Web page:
In England when Shakespeare was writing, the word ‘Nothing’ was slang for female genitalia, meaning ‘Much Ado About Nothing’ is a dirty double entendre.

Why Shakespeare’s ‘Much Ado About Nothing’ is a brilliant sneaky innuendo

It’s one of Shakespeare’s best works, it’s a brilliant take on gender roles, and it’s also a sexual joke: in Shakespeare’s time, the word ‘Nothing’ was slang for female genitalia. The title of ‘Much Ado About Nothing’ is a double entendre.

The play was probably written in 1598 and 1599 when Shakespeare was mid-career, and is riddled with jokes and plays on words — though some of them have been shrouded by changing linguistics and semantics. Even one that is in the title remains hidden to most people — after all, why would “nothing” be dirty?

Much of this play revolves around writing secret messages, spying, and eavesdropping. People are constantly pretending to be others or being mistaken for other people, and are constantly tricked… Continue Reading (3 minute read)

13 thoughts on “In England when Shakespeare was writing, the word ‘Nothing’ was slang for female genitalia, meaning ‘Much Ado About Nothing’ is a dirty double entendre.”

  1. AngryCod

    I mean, pretty much all of Shakespeare is dirty double entendres.

  2. goddamnitmf

    What are you thinking about?
    Nothing

  3. firelock_ny

    My sister teaches high school English. She tells her students that if they don’t understand something in Shakespeare it’s probably a sex joke.

  4. Raoul_Duke_Nukem

    I eat nothing all day and I’m still gaining weight.

  5. WhoDatDatDidDat

    Ve believe in nothing, Lebowski.

  6. Ice_Burn

    It was actually a triple entendre. Nothing and noting were pronounced the same then so it was a pun. The plot involved people overhearing conversations and taking notes.

  7. zero_phux

    “Will” was slang for Penis. It’s found throughout his work too.

  8. NarrativeScorpion

    Shakespeare is 90% dirty jokes.
    The rest is murder.

  9. __fuzz__

    Wait until you learn that “die” and “death” were euphamisms for orgasms. Now go re-read Romeo and Juliet.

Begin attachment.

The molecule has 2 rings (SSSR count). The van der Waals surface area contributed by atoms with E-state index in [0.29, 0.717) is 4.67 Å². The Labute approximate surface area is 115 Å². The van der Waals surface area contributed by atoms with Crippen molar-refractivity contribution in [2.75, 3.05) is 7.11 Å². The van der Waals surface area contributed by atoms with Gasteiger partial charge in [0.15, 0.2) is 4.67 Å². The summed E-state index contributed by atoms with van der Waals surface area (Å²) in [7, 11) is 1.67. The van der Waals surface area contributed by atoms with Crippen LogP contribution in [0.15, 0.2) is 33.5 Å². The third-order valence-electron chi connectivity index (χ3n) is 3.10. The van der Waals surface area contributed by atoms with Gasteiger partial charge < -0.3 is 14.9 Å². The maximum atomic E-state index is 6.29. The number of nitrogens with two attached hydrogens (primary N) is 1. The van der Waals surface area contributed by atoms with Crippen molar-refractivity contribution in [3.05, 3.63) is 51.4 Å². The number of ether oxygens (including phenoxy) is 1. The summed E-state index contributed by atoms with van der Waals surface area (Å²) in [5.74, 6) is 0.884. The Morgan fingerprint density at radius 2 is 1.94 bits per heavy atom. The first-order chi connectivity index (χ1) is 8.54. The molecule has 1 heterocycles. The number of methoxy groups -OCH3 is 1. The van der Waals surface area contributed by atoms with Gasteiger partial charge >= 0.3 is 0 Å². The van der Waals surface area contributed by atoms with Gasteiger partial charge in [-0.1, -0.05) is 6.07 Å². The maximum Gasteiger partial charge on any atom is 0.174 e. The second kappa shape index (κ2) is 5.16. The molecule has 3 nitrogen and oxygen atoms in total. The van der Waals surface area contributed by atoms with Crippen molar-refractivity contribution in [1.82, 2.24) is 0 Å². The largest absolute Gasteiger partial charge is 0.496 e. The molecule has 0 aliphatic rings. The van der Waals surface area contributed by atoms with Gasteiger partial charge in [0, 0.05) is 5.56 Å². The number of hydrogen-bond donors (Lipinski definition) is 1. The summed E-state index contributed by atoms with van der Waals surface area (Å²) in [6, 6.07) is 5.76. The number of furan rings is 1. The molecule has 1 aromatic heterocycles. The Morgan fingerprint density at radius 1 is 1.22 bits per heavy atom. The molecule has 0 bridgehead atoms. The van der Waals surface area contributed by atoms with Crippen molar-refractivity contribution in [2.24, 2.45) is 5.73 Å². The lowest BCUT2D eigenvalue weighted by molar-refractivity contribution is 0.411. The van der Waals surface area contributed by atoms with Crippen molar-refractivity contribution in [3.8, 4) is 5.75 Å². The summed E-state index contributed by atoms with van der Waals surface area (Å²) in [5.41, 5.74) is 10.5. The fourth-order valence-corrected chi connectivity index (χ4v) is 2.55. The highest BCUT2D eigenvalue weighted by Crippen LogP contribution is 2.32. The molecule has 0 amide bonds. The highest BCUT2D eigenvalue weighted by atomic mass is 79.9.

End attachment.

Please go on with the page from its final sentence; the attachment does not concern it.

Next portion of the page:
10. PM_ME_A_PLANE_TICKET

    90% of Shakespeare is sex jokes

  11. Kayge

    What gets lost over a couple of centuries is what he was like in his time. There was sex, action and comic relief to keep everyone happy. In his time the bills were paid by the commoners who went to see his plays so keeping them all happy was key to a successful business.

    Today, he’s to go to for your English Lit PhD, but in his time he was equal parts Disney, Michael Bay and Hugh Hefner.

  12. CleatusVandamn

    Wait it was called nothing because there was no penis? I need to know more about the etymology of this

  13. hamlet9000

    [This is false.](https://thealexandrian.net/wordpress/29277/theater/thought-of-the-day-whorehouse-nunneries-and-vagina-nothings)

    “The modern tradition of asserting that “nothing” means “vagina” in Shakespeare appears to date back to Stephen Booth’s 1977 edition of the Sonnets. But Booth doesn’t appear to give any evidence that “nothing” was actually used that way in Elizabethan slang. His claim is based almost entirely around “wouldn’t it be nifty if this sonnet said ‘pussy’ instead of ‘nothing’?” (He also maintains that “all” means “penis” because it sounds like “awl” which looks like a penis. And that “hell” also means vagina because… well, just because.)”

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